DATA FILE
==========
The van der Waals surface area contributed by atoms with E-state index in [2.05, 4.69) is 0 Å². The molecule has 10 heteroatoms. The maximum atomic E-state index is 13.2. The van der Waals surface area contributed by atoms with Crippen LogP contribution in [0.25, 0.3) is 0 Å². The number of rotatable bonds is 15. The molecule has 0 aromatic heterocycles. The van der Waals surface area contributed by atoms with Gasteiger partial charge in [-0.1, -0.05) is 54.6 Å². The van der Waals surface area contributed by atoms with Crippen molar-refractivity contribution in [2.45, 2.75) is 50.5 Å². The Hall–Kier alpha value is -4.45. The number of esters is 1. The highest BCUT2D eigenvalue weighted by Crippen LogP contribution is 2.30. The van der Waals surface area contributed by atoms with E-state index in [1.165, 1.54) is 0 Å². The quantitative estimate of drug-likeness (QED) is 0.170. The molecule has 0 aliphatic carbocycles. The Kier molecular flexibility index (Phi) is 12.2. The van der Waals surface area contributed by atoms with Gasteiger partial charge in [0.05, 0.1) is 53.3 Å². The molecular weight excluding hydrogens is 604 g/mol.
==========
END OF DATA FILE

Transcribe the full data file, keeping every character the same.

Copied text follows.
The van der Waals surface area contributed by atoms with E-state index in [2.05, 4.69) is 0 Å². The molecule has 10 heteroatoms. The maximum atomic E-state index is 13.2. The van der Waals surface area contributed by atoms with Crippen LogP contribution in [0.25, 0.3) is 0 Å². The number of rotatable bonds is 15. The molecule has 0 aromatic heterocycles. The van der Waals surface area contributed by atoms with Gasteiger partial charge in [-0.1, -0.05) is 54.6 Å². The van der Waals surface area contributed by atoms with Crippen molar-refractivity contribution in [2.45, 2.75) is 50.5 Å². The Hall–Kier alpha value is -4.45. The number of esters is 1. The highest BCUT2D eigenvalue weighted by Crippen LogP contribution is 2.30. The van der Waals surface area contributed by atoms with E-state index in [1.165, 1.54) is 0 Å². The quantitative estimate of drug-likeness (QED) is 0.170. The molecule has 0 aliphatic carbocycles. The Kier molecular flexibility index (Phi) is 12.2. The van der Waals surface area contributed by atoms with Gasteiger partial charge in [0.05, 0.1) is 53.3 Å². The molecular weight excluding hydrogens is 604 g/mol.